AI Translation and Social Media

[ 0 ] August 3, 2016 |

By Sarah-Claire Jordan

AI Translation and Social Media artSocial networking sites and artificial intelligence might seem like a strange combination in many ways, but if you take a moment to think about it, it makes perfect sense actually. Artificial intelligence is what non-computer engineers call anything a machine, in this case computer, does that is similar to what a human can do, more or less. Social media and social networking sites are designed with the specific purpose of bringing people closer together via the Internet. Translation that utilizes some form of AI fits right in there as a great tool for making communication across language boundaries on social media platforms simpler.

The best example of a social media platform that is taking serious steps to bridge the gaps that language barriers create is Facebook. Since it is one of the oldest and most widely-used social media sites, it makes sense that the people in charge would have a vested interest in making sure that anyone who uses it has as similar experience as possible to everyone else. Perhaps due to its success, Facebook has been able to set aside time and money to really work on translation issues.

Everyone who is up on their tech news is aware of the fact that Facebook has decided to use a “neural” machine translation engine, or MT engine. It is called neural because it uses some AI technology that ends up creating translated content that is much more natural sounding than regular MT engines. Before, when we would see anything posted in something other than English, we would have the option to click and see a translated version of the content. More often than not, this was translated using a regular MT engine, and the results were not always, shall we say, easy on the ears.

The idea behind the updated AI translation feature is to allow users to have the option for automatically translating anything they post into a variety of languages. This doesn’t sound much different from previous translation features, but here’s where it gets good: if you post something in English but your family in Argentina wants to know what you are up to as well, they will be able to read it in a much more natural Spanish as long as they have their preferred language set to Spanish. This means a much more personalized experience for Facebook users all over the world, which in turn will help us feel more connected and be able to overcome the invisible barriers that language puts between us.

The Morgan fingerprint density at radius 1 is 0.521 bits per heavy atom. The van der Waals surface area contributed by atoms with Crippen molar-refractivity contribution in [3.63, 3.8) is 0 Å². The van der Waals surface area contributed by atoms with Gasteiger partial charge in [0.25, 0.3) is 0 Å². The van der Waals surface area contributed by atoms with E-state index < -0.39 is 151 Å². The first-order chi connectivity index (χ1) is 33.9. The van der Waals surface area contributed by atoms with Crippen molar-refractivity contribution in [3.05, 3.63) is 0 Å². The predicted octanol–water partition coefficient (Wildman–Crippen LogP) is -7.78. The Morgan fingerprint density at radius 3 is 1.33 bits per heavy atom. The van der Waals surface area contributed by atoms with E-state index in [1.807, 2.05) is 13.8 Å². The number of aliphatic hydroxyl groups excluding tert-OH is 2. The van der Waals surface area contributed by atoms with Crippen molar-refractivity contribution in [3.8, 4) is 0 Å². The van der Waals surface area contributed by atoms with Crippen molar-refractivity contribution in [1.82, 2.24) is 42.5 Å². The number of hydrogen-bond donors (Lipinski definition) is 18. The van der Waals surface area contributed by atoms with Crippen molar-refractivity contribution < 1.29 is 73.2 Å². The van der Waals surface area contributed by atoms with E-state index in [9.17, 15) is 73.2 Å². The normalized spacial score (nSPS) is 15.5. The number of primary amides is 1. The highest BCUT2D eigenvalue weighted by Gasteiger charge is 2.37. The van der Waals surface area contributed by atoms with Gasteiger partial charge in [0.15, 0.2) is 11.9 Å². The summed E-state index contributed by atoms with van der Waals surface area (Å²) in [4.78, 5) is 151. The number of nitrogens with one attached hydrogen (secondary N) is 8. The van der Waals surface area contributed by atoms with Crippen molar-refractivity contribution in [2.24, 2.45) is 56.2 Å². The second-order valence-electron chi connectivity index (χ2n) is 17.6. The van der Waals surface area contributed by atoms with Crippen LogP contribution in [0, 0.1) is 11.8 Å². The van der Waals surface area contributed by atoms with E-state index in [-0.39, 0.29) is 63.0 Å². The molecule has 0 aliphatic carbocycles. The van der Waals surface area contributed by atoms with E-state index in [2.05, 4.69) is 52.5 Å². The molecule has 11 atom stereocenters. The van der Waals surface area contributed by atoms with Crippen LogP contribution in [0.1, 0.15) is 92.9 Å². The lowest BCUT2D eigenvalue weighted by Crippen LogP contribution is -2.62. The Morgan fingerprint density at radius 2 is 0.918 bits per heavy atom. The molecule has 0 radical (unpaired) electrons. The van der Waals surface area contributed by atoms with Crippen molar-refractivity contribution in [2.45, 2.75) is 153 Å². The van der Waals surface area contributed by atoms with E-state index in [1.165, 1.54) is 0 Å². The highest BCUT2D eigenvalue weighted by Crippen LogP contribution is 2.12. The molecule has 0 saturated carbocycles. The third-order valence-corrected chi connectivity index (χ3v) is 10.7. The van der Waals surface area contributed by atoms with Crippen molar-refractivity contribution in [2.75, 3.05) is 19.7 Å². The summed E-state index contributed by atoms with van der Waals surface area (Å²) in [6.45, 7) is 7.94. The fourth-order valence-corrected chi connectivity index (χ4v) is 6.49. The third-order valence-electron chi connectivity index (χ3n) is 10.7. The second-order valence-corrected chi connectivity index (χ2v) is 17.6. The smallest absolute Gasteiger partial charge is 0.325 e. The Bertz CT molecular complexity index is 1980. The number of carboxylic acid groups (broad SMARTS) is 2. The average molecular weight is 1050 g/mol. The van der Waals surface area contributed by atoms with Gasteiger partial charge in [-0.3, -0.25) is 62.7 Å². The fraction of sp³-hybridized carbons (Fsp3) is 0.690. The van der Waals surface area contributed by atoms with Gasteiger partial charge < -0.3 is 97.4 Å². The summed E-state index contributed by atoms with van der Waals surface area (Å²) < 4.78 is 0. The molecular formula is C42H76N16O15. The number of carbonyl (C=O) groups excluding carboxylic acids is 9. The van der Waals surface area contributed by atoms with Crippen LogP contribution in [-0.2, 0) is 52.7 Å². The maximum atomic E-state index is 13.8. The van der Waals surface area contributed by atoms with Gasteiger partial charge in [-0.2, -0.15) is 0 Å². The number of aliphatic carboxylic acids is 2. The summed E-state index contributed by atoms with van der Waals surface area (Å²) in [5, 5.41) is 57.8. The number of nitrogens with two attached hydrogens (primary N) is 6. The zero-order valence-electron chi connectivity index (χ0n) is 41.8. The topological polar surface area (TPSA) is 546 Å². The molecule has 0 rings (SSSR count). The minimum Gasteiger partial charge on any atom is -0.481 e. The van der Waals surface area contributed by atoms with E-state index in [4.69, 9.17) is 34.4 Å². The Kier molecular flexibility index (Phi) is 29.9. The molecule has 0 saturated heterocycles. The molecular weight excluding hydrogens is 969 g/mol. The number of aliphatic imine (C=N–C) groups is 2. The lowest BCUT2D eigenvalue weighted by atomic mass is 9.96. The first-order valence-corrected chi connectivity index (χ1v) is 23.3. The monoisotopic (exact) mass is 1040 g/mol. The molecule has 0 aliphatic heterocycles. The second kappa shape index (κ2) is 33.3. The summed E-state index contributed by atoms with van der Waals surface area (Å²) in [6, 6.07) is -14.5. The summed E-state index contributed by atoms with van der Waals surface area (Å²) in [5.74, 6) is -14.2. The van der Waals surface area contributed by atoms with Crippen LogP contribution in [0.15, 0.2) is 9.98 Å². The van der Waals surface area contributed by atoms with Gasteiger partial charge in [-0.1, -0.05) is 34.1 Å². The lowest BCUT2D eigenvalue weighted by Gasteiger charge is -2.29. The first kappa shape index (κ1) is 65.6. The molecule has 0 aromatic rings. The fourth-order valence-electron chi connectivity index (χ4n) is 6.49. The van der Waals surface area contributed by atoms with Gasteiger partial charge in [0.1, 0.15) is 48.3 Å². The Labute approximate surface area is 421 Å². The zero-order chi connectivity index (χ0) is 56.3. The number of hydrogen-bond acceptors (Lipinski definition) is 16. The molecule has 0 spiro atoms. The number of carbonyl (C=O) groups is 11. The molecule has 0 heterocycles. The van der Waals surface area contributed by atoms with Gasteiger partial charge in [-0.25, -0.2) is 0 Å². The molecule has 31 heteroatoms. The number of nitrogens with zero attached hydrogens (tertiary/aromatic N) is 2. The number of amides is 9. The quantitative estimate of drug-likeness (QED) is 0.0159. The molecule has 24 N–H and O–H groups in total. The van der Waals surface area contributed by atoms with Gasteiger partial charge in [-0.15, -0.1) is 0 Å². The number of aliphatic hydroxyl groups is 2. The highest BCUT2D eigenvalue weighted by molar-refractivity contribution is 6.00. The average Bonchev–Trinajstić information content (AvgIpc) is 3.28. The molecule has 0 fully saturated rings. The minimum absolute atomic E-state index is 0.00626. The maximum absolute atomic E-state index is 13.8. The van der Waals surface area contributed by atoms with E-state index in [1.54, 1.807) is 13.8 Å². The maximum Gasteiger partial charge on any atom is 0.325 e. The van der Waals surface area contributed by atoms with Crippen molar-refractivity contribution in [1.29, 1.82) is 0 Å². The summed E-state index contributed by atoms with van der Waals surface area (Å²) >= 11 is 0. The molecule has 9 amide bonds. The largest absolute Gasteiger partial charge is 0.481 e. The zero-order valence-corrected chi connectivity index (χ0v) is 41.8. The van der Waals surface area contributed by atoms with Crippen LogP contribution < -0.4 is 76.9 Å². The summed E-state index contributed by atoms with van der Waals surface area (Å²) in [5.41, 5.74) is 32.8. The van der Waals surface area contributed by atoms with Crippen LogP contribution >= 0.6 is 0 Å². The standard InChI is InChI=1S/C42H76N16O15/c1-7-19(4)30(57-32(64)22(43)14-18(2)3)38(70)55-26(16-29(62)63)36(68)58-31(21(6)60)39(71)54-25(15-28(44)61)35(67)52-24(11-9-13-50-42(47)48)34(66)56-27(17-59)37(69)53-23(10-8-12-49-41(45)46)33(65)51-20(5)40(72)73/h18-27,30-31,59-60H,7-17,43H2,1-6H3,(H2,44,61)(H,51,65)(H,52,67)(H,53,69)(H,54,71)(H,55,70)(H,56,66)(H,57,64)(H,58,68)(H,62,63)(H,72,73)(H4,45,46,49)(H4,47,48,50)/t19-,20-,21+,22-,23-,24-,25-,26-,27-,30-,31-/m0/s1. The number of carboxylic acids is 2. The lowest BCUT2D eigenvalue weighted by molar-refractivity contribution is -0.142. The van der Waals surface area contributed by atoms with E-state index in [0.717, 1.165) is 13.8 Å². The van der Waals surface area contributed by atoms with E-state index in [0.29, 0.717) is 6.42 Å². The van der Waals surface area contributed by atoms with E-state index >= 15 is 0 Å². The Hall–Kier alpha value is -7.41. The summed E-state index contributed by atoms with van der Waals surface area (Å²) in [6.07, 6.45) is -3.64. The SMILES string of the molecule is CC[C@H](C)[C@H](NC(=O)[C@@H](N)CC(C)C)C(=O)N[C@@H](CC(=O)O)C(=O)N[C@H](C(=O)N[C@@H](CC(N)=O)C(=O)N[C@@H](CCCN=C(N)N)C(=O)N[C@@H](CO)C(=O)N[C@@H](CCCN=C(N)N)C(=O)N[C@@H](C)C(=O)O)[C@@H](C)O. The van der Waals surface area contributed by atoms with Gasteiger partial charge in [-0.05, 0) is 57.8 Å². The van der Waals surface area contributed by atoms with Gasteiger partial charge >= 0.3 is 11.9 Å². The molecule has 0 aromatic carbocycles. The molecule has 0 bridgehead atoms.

Not only is the neural MT engine used by Facebook much better than a regular one in terms of producing more natural translations, but it is also very accessible in that native speakers will be able to go in and correct any mistakes they see. This is exactly what Facebook wants its users to do, actually, so as to help the engine “learn” and be able to apply corrections to future translations. Sure, this kind of crowdsourcing isn’t a perfect way to handle translation correction, but it is far better than any other alternative out there. Besides, Facebook is a company built around getting people involved. Why would their newest translation feature be any different?

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Category: Business Translation

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